ALISON ST JOHN: Does much of that happen in Sacramento these days?
NATHAN FLETCHER: Not like it used to and I would go through and it is always so it's been a which is complained about it folks are renting a there was a period of time when folks spend time with each other they knew each other's kids and allowed them, it made it harder to bring well you see that is just pure anger and hostility at one another. Was an era where if you know someone and your friends with him and you know their family you may say hey I disagree with them I think they are wrong. I think they have a bad idea but you preserve the ability and what happens now is because the lack of civility he make it impossible for people to sit down and negotiate because there's no trust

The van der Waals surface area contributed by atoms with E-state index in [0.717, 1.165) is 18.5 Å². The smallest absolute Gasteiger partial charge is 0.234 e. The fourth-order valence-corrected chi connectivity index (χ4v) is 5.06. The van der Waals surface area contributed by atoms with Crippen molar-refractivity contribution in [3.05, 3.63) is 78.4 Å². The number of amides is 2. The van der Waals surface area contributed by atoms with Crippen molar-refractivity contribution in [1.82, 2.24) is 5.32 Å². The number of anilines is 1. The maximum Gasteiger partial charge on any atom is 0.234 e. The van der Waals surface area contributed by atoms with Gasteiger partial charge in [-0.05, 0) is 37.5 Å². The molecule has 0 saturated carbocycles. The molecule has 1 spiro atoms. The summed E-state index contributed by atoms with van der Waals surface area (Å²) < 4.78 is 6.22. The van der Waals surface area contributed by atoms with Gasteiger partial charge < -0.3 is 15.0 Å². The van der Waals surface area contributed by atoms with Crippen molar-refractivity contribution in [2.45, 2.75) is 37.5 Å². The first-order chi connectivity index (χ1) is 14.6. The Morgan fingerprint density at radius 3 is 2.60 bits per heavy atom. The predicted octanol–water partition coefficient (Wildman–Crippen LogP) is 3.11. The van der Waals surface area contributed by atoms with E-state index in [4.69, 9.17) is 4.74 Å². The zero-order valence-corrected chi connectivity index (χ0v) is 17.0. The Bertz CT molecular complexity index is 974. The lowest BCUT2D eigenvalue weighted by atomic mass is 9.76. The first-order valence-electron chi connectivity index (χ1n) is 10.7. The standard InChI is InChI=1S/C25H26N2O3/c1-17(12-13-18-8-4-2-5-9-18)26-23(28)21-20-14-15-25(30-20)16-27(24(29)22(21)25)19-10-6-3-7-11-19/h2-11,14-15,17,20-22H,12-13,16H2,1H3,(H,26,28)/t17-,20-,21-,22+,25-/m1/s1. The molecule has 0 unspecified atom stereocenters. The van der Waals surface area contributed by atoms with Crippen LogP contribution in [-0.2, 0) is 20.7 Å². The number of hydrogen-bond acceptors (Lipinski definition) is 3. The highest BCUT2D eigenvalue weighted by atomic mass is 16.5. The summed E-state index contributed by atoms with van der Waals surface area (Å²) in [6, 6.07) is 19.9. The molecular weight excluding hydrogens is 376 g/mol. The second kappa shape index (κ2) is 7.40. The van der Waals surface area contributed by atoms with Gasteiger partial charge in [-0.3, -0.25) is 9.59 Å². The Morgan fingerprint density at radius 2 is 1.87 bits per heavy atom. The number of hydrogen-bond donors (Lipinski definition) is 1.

ALISON ST JOHN: No trust impacts no motivation to preserve solve the problem.
NATHAN FLETCHER: Preserve the problem to win the election.
ALISON ST JOHN: Carl what about the average citizen how much are we to blame? If you look for example at the Wikimedia is fragmenting and people are gravitating toward sources of information that reinforce their own opinion, do you think that we are also becoming more polarized and not really listening to the other side?
CARL LUNA: We've got three camps in America. We have one camp that will be listening to Fox news sets about 20% of the population and they have their opinions. Another campus watching MSNBC and reading the New York Times and 60% in the middle really are not paying much attention and actually are paying less attention than they used to years and decades ago as Mr. Fletcher was pointing a. World War II and World War II generation Y Diffie don't have pay attention to politics and writable by even though bod. Each of comfort that followed we got lazy. I want to eat our vegetables hard as we don't want to pay attention to the issues. So emotional appeals that, at the end of the campaign become a nice way to reach voters really don't want to become and gauged as Pogo said we met the enemy and he is us the question is how do we get ourselves on the same side again?